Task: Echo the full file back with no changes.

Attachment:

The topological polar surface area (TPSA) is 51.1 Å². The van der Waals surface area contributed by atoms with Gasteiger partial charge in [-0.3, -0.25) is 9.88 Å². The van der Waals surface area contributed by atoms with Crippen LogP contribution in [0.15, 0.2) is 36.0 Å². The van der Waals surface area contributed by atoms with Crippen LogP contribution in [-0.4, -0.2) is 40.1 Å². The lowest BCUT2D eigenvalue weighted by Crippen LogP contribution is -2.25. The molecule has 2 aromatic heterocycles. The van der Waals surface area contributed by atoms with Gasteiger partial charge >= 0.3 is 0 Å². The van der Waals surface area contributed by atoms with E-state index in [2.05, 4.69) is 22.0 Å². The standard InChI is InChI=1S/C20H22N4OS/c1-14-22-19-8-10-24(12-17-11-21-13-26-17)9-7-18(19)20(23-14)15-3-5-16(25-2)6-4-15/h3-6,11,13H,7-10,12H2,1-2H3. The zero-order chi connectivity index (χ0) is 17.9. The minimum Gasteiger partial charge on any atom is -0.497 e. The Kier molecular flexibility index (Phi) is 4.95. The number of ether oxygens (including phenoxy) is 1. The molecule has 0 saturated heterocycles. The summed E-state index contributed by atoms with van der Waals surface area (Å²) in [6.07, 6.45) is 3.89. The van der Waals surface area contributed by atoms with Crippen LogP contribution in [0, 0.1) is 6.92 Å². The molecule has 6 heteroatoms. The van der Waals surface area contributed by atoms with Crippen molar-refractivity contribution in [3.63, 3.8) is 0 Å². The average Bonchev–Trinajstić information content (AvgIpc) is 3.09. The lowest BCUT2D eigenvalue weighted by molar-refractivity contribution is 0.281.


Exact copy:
The topological polar surface area (TPSA) is 51.1 Å². The van der Waals surface area contributed by atoms with Gasteiger partial charge in [-0.3, -0.25) is 9.88 Å². The van der Waals surface area contributed by atoms with Crippen LogP contribution in [0.15, 0.2) is 36.0 Å². The van der Waals surface area contributed by atoms with Crippen LogP contribution in [-0.4, -0.2) is 40.1 Å². The lowest BCUT2D eigenvalue weighted by Crippen LogP contribution is -2.25. The molecule has 2 aromatic heterocycles. The van der Waals surface area contributed by atoms with Gasteiger partial charge >= 0.3 is 0 Å². The van der Waals surface area contributed by atoms with E-state index in [2.05, 4.69) is 22.0 Å². The standard InChI is InChI=1S/C20H22N4OS/c1-14-22-19-8-10-24(12-17-11-21-13-26-17)9-7-18(19)20(23-14)15-3-5-16(25-2)6-4-15/h3-6,11,13H,7-10,12H2,1-2H3. The zero-order chi connectivity index (χ0) is 17.9. The minimum Gasteiger partial charge on any atom is -0.497 e. The Kier molecular flexibility index (Phi) is 4.95. The number of ether oxygens (including phenoxy) is 1. The molecule has 0 saturated heterocycles. The summed E-state index contributed by atoms with van der Waals surface area (Å²) in [6.07, 6.45) is 3.89. The van der Waals surface area contributed by atoms with Crippen LogP contribution in [0, 0.1) is 6.92 Å². The molecule has 6 heteroatoms. The van der Waals surface area contributed by atoms with Crippen molar-refractivity contribution in [3.63, 3.8) is 0 Å². The average Bonchev–Trinajstić information content (AvgIpc) is 3.09. The lowest BCUT2D eigenvalue weighted by molar-refractivity contribution is 0.281.